People who work for themselves often do so because they’re unable to work with others. The amount of compromise involved is not part of their make-up, it’s unnatural and they simply don’t like it. Nor do they think it’s something they should have to do. Ever. But when they’re “the Boss” they can push people around, yell at them, act uncivilly, disrespectfully and pretty much get away with it. Sure they may go through lots of employees, but they don’t care, in their mind those people are “dumb” for not listening and doing as they’re told.
Taking a Stand
Very few people stand up to volatile Boss types, especially Bosses who have a tendency toward temper tantrums. These Bosses also tend to have a low social IQ and don’t “get” turn taking and listening; everyone else is “dumb” except for them. God forbid. So, the smart employee sees very quickly that reasoning won’t work. They either have to stay and take it on the chin or leave and be free of it. Not a great way to manage or retain your employees.
I found this article about Bully Bosses. It points out that the bullying is from deep seated feelings of inadequacy or insecurity. That rings true to my experience with these types. And there’s a tip to survive them in the short term which involves flattery. However, this only reinforces their “delusions of competence”, according to the article. Best suggestion? Go over their head or leave the job.
How Can a Bully Boss Change?
So, where does this leave the Bully Boss who reports to no one and can’t be fired? They will continue to thwart any kind of confrontation and will remain convinced that they know what’s best and everyone else is “stupid”.
Why do I care? You might ask. Well, I have at least two people like this in my life and their Bully Boss tendencies overlap into their personal relationships. Yet they see none of it. No amount of therapy seems to make a difference. To me, it all seems so needless.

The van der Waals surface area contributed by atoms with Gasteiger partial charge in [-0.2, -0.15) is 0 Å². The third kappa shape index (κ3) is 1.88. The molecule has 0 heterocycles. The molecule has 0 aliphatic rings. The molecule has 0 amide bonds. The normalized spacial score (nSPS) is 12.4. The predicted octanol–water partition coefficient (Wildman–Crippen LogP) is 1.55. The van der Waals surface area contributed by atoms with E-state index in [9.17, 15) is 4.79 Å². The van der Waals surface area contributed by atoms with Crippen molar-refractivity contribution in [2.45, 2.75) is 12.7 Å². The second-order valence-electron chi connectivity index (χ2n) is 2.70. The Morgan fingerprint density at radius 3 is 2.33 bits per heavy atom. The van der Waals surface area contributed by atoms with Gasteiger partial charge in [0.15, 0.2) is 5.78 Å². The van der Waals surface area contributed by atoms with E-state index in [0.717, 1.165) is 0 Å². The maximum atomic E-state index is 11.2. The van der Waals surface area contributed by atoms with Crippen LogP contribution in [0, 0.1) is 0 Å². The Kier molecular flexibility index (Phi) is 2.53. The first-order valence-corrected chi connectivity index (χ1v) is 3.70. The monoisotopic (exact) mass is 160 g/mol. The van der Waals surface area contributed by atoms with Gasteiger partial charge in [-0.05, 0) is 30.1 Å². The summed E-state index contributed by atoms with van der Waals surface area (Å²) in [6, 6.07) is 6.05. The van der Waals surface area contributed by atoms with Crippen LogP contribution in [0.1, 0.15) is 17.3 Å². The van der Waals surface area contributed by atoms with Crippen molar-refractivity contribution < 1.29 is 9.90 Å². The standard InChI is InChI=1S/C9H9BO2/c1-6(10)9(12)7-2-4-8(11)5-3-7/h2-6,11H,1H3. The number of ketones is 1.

10 things Bully Boss types should think about and do:
- Take a good hard look in the mirror, look into your own eyes. Face yourself.
- Be honest: take stock of the turmoil and chaos surrounding you.
- Is this much chaos part of a normal existence?
- Ask yourself: WHY am I so angry?
- Is it about you or is it about them?
- How would you feel if someone screamed at you all day the way you’re screaming at others?
- Try living by the Golden Rule: do unto others as you would have them do unto you.
- Allow others to speak and really listen to what they say. Don’t talk over them.
- Avoid sarcasm when you’re feeling insecure, tired, or angry.
- Offer empathy and help generously.
Be aware of your tendencies and strive to let go of anger and little things that set you off. Give yourself 30 days of this and see what changes for you. Is life a little more fun? Are people offering to help you now? Are they happy to see you each day? Are they letting you in on office secrets or private matters? How does it feel to have people around you, helping you, who really want to be there?
Think about it. Do you want more of this or do you want it to stop? The goodness can disappear as quickly as your temper can flare. Figure out what works best for you and stick with it. There’s a whole wide world out there.